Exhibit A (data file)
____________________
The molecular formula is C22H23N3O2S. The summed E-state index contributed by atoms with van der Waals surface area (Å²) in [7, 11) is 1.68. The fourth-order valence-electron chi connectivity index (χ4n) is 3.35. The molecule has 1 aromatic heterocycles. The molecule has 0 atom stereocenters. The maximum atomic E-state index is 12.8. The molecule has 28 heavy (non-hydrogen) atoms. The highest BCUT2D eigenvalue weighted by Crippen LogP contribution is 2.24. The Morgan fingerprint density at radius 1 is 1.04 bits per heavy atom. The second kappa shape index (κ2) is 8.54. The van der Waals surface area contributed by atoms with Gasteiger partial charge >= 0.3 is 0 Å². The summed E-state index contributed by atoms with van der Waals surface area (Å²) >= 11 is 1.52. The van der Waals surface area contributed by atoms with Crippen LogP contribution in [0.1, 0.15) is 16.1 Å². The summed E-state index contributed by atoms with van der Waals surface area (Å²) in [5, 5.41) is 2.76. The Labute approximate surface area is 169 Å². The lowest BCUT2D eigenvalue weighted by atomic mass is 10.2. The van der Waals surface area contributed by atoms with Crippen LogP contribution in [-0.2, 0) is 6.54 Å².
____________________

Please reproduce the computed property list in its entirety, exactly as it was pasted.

The molecular formula is C22H23N3O2S. The summed E-state index contributed by atoms with van der Waals surface area (Å²) in [7, 11) is 1.68. The fourth-order valence-electron chi connectivity index (χ4n) is 3.35. The molecule has 1 aromatic heterocycles. The molecule has 0 atom stereocenters. The maximum atomic E-state index is 12.8. The molecule has 28 heavy (non-hydrogen) atoms. The highest BCUT2D eigenvalue weighted by Crippen LogP contribution is 2.24. The Morgan fingerprint density at radius 1 is 1.04 bits per heavy atom. The second kappa shape index (κ2) is 8.54. The van der Waals surface area contributed by atoms with Gasteiger partial charge >= 0.3 is 0 Å². The summed E-state index contributed by atoms with van der Waals surface area (Å²) >= 11 is 1.52. The van der Waals surface area contributed by atoms with Crippen LogP contribution in [0.1, 0.15) is 16.1 Å². The summed E-state index contributed by atoms with van der Waals surface area (Å²) in [5, 5.41) is 2.76. The Labute approximate surface area is 169 Å². The lowest BCUT2D eigenvalue weighted by atomic mass is 10.2. The van der Waals surface area contributed by atoms with Crippen LogP contribution in [-0.2, 0) is 6.54 Å².